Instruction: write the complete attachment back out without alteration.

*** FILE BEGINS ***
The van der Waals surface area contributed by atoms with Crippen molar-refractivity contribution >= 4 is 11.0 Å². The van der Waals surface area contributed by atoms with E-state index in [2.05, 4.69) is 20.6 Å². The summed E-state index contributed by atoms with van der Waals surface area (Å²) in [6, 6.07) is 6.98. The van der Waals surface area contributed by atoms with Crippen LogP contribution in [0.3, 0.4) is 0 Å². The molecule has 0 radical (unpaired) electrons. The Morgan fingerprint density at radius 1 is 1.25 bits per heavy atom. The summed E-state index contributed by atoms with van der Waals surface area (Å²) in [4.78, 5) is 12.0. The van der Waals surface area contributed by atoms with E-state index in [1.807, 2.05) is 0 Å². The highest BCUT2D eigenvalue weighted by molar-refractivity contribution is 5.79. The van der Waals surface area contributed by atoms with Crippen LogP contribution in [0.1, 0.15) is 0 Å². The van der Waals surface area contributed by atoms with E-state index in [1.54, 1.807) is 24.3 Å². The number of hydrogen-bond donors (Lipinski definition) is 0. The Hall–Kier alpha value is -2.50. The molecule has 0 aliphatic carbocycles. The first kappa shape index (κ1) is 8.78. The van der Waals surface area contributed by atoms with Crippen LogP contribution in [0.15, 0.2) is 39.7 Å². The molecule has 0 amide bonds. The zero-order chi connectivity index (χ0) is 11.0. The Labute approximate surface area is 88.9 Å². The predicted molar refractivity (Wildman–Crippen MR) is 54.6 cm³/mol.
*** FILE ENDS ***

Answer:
The van der Waals surface area contributed by atoms with Crippen molar-refractivity contribution >= 4 is 11.0 Å². The van der Waals surface area contributed by atoms with E-state index in [2.05, 4.69) is 20.6 Å². The summed E-state index contributed by atoms with van der Waals surface area (Å²) in [6, 6.07) is 6.98. The van der Waals surface area contributed by atoms with Crippen LogP contribution in [0.3, 0.4) is 0 Å². The molecule has 0 radical (unpaired) electrons. The Morgan fingerprint density at radius 1 is 1.25 bits per heavy atom. The summed E-state index contributed by atoms with van der Waals surface area (Å²) in [4.78, 5) is 12.0. The van der Waals surface area contributed by atoms with E-state index in [1.807, 2.05) is 0 Å². The highest BCUT2D eigenvalue weighted by molar-refractivity contribution is 5.79. The van der Waals surface area contributed by atoms with Crippen LogP contribution in [0.1, 0.15) is 0 Å². The van der Waals surface area contributed by atoms with E-state index in [1.54, 1.807) is 24.3 Å². The number of hydrogen-bond donors (Lipinski definition) is 0. The Hall–Kier alpha value is -2.50. The molecule has 0 aliphatic carbocycles. The first kappa shape index (κ1) is 8.78. The van der Waals surface area contributed by atoms with Crippen LogP contribution in [0.15, 0.2) is 39.7 Å². The molecule has 0 amide bonds. The zero-order chi connectivity index (χ0) is 11.0. The Labute approximate surface area is 88.9 Å². The predicted molar refractivity (Wildman–Crippen MR) is 54.6 cm³/mol.